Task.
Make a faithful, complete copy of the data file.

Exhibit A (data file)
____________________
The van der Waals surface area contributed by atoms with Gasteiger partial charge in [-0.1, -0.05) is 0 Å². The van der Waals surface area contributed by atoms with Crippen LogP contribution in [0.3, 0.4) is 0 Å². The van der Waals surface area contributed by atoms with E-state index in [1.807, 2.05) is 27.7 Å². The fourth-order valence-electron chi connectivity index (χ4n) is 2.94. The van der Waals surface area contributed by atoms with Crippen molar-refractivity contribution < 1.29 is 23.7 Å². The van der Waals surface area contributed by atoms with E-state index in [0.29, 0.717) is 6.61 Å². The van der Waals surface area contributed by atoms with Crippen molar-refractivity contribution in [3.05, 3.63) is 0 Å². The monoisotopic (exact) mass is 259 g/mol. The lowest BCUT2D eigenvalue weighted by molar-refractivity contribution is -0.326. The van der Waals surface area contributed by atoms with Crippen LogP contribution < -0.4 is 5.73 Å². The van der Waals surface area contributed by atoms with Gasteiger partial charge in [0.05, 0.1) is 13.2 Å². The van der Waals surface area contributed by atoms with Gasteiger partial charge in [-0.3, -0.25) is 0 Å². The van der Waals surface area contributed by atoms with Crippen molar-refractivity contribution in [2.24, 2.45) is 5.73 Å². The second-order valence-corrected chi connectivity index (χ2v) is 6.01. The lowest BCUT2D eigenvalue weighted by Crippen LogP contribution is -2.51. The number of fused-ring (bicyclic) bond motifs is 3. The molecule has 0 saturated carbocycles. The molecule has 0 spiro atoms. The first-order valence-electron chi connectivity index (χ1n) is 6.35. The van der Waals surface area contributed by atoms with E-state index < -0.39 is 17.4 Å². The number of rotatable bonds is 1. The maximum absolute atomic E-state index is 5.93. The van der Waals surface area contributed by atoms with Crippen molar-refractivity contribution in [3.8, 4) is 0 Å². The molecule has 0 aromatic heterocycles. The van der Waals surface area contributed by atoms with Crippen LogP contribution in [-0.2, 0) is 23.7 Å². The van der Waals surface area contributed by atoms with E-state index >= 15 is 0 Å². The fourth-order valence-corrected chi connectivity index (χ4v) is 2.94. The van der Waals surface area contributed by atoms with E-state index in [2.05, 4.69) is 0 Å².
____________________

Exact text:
The van der Waals surface area contributed by atoms with Gasteiger partial charge in [-0.1, -0.05) is 0 Å². The van der Waals surface area contributed by atoms with Crippen LogP contribution in [0.3, 0.4) is 0 Å². The van der Waals surface area contributed by atoms with E-state index in [1.807, 2.05) is 27.7 Å². The fourth-order valence-electron chi connectivity index (χ4n) is 2.94. The van der Waals surface area contributed by atoms with Crippen molar-refractivity contribution < 1.29 is 23.7 Å². The van der Waals surface area contributed by atoms with E-state index in [0.29, 0.717) is 6.61 Å². The van der Waals surface area contributed by atoms with Crippen molar-refractivity contribution in [3.05, 3.63) is 0 Å². The monoisotopic (exact) mass is 259 g/mol. The lowest BCUT2D eigenvalue weighted by molar-refractivity contribution is -0.326. The van der Waals surface area contributed by atoms with Crippen LogP contribution < -0.4 is 5.73 Å². The van der Waals surface area contributed by atoms with Gasteiger partial charge in [0.05, 0.1) is 13.2 Å². The van der Waals surface area contributed by atoms with Gasteiger partial charge in [-0.3, -0.25) is 0 Å². The van der Waals surface area contributed by atoms with Crippen molar-refractivity contribution in [2.24, 2.45) is 5.73 Å². The second-order valence-corrected chi connectivity index (χ2v) is 6.01. The lowest BCUT2D eigenvalue weighted by Crippen LogP contribution is -2.51. The number of fused-ring (bicyclic) bond motifs is 3. The molecule has 0 saturated carbocycles. The molecule has 0 spiro atoms. The first-order valence-electron chi connectivity index (χ1n) is 6.35. The van der Waals surface area contributed by atoms with E-state index < -0.39 is 17.4 Å². The number of rotatable bonds is 1. The maximum absolute atomic E-state index is 5.93. The van der Waals surface area contributed by atoms with Crippen molar-refractivity contribution in [3.8, 4) is 0 Å². The molecule has 0 aromatic heterocycles. The van der Waals surface area contributed by atoms with Crippen LogP contribution in [-0.2, 0) is 23.7 Å². The van der Waals surface area contributed by atoms with E-state index >= 15 is 0 Å². The fourth-order valence-corrected chi connectivity index (χ4v) is 2.94. The van der Waals surface area contributed by atoms with E-state index in [2.05, 4.69) is 0 Å².